Clane

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Clane
Claonadh
Town
Clane
Clane
Clane is located in Ireland
Clane
Clane
Location in Ireland
Coordinates: 53°17′31″N 6°41′10″W / 53.29185°N 6.68612°W / 53.29185; -6.68612Coordinates: 53°17′31″N 6°41′10″W / 53.29185°N 6.68612°W / 53.29185; -6.68612
CountryIreland
ProvinceLeinster
CountyCounty Kildare
Elevation70 m (230 ft)
Population (2011)[1]
 • Total6,702
Irish Grid ReferenceN872278
Websitewww.clane.ie
 
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Clane
Claonadh
Town
Clane
Clane
Clane is located in Ireland
Clane
Clane
Location in Ireland
Coordinates: 53°17′31″N 6°41′10″W / 53.29185°N 6.68612°W / 53.29185; -6.68612Coordinates: 53°17′31″N 6°41′10″W / 53.29185°N 6.68612°W / 53.29185; -6.68612
CountryIreland
ProvinceLeinster
CountyCounty Kildare
Elevation70 m (230 ft)
Population (2011)[1]
 • Total6,702
Irish Grid ReferenceN872278
Websitewww.clane.ie

Clane (Irish: Claonadh) is a town in County Kildare, Ireland, 32 km (20 mi) from Dublin. Its population of 6,702 [2] makes it the eighth largest town in Kildare and the 78th largest in Ireland. It is on the River Liffey and in the barony of Clane.

History[edit]

The town most probably owes its origin to the foundation of an abbey in the sixth century, from about 520 A.D., when St. Ailbe, Bishop of Ferns, founded an Abbey in Clane, and made St. Senchel the Elder its first Abbot. St. Ultan Tua, who used to put a stone into his mouth to prevent him from speaking during Lent, and his brother Fotharnaise, are said to have been buried in Clane. They were brothers of Maighend, Abbot of Kilmainham, from whom the parish and church of Mainham, near Clane, were probably called.

The ruins of the Franciscan monastery founded at Clane by Sir Gerald FitzMaurice, 3rd Lord Ophaly, in 1272 still exist. In 1542 Henry VIII’s Commissioner granted the site and precincts of this House of Friars, manor or preaching-house of the preaching Friars of Clane to Robert Eustace, Roger Roche and Ed. Brown for £177. Besides about 70 acres (28 ha) of land in the neighbourhood - its possessions consisted of a church, cemetery, chapter-house, dormitory, store, kitchen, two chambers, stable and orchard. The dormitory and other buildings probably stood on the north side of the Abbey Church, and have long since completely disappeared.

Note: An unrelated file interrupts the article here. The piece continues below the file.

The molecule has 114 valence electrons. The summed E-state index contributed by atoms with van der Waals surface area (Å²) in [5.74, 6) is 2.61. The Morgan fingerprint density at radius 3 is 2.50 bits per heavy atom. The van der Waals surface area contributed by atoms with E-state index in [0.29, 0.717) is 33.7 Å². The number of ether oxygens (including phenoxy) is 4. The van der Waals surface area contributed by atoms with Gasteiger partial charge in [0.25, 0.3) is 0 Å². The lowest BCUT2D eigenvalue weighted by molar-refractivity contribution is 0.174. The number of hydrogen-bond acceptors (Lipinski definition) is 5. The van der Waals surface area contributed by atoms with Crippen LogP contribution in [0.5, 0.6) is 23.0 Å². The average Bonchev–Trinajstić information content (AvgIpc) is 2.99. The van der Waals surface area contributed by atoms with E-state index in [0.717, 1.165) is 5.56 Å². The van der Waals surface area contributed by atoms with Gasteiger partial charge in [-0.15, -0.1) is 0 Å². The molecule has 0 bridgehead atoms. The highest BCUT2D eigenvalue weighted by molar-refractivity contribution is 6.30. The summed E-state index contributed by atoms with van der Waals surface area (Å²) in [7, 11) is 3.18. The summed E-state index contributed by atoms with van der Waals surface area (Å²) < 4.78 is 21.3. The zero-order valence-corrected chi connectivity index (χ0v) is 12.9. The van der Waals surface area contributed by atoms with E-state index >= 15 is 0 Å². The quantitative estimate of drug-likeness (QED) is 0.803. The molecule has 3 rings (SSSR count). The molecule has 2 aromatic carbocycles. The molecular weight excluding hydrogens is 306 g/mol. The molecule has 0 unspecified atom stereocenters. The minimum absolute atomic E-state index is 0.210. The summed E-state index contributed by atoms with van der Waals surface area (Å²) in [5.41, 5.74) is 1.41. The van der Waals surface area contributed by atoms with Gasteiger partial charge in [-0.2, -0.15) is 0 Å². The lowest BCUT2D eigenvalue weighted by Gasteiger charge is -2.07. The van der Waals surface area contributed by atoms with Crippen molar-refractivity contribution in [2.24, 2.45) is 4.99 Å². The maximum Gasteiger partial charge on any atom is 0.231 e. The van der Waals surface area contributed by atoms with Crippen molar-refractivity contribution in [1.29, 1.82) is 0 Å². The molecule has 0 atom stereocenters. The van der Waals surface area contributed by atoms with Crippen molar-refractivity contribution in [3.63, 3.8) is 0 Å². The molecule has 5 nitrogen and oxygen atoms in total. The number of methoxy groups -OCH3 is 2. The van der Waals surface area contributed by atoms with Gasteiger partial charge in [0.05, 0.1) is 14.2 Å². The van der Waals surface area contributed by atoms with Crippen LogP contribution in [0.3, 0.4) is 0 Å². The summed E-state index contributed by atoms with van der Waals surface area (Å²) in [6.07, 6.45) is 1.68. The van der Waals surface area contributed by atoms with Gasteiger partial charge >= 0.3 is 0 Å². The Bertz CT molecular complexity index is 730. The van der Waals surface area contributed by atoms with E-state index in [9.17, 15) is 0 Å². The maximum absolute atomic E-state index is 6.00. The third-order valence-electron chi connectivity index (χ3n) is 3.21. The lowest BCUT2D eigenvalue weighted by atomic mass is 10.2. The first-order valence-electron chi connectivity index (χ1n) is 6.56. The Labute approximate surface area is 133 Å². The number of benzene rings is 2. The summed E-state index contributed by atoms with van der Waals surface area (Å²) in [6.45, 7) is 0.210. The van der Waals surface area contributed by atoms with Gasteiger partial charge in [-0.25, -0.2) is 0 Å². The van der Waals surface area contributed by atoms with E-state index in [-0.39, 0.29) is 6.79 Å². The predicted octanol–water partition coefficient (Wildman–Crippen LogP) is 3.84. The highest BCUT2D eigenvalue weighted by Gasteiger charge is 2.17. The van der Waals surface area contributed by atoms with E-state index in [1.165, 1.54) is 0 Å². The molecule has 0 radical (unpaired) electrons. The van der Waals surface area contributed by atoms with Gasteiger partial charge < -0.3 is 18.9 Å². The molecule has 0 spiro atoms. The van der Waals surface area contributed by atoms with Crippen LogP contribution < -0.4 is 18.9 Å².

The parish of Clane has the distinction of being the place where the rebellion of 1798 broke out; for it was at Prosperous that the temporary barracks occupied by some of the North Cork Militia, and a Welsh cavalry regiment called the Ancient Britons, were attacked and burnt; and Captain Swayne and most of the soldiers were slain.[3]

Features[edit]

Clane has two Liffey tributaries, the Butter Stream at the south west, with a small park, and the Gollymochy River at the eastern side.

Places of interest[edit]

Clongowes Wood College, a secondary school run by the Jesuit Fathers is located nearby; James Joyce was educated there. Other places of interest include the Wogan Mausoleum and churchyard at Mainham, and Clane College, a local educational institute.

Clane today[edit]

Clane used to be a haven of peace and tranquility pleasantly situated on the River Liffey, but modern life and expanding housing has made it a virtual dormitory town to Dublin 32 km (20 mi), or 30 minutes drive outside rush hours, from Dublin, at the crossroads of the R403 and R407 regional roads, halfway between Maynooth and Naas in north Kildare.

Transport[edit]

A commuter railway station in Sallins, some 6 km (4 mi) from Clane, has a regular service to Dublin. The town is also served by Bus Éireann, which operates regular bus service between Edenderry and Dublin. A rapid town link service, provided by private operator J.J. Kavanagh and Sons operates hourly between Clane, Sallins and Naas, while a route to [NUI Maynooth] served by the same company operates on weekdays.

Sport[edit]

Education[edit]

Shopping[edit]

The town is a destination for residents of smaller areas located around Clane, boasting several stores such as Aldi, Lidl, Tesco Express,spare and one of Ireland's largest SuperValu stores. Other smaller stores in the town include a Londis and a Centra for convenience.

Food & Drink[edit]

Clane is home to several pubs and restaurants. There are maybe six bars in the town, including the GAA club, Millicent Golf Club and the Oak Bar at the Westgrove Hotel. Popular restaurants include Zest Restaurant and cafe, the Exchange restaurant at the Westgrove Hotel, the Flaming Wok and the Lemongrass.

Clane in fiction[edit]

The town of Clane is one of the settings in the early life of Stephen Daedalus, the protagonist in James Joyce's novel, A Portrait of the Artist as a Young Man.

Notable People associated with Clane[edit]

See also[edit]

References[edit]

  1. ^ "Census 2006 – Volume 1 – Population Classified by Area" (PDF). Central Statistics Office Census 2006 Reports. Central Statistics Office Ireland. April 2007. Retrieved 2011-06-14. 
  2. ^ Census 2006 - Table 14A - Towns 10,000 population and over
  3. ^ [1]
  4. ^ Dungan, Thomas P. John Dongan of Dublin: An Elizabethan Gentleman and His Family, Baltimore, GPC, 1996, esp. pp. 116-123, with mult. ref.

Bibliography[edit]

External links[edit]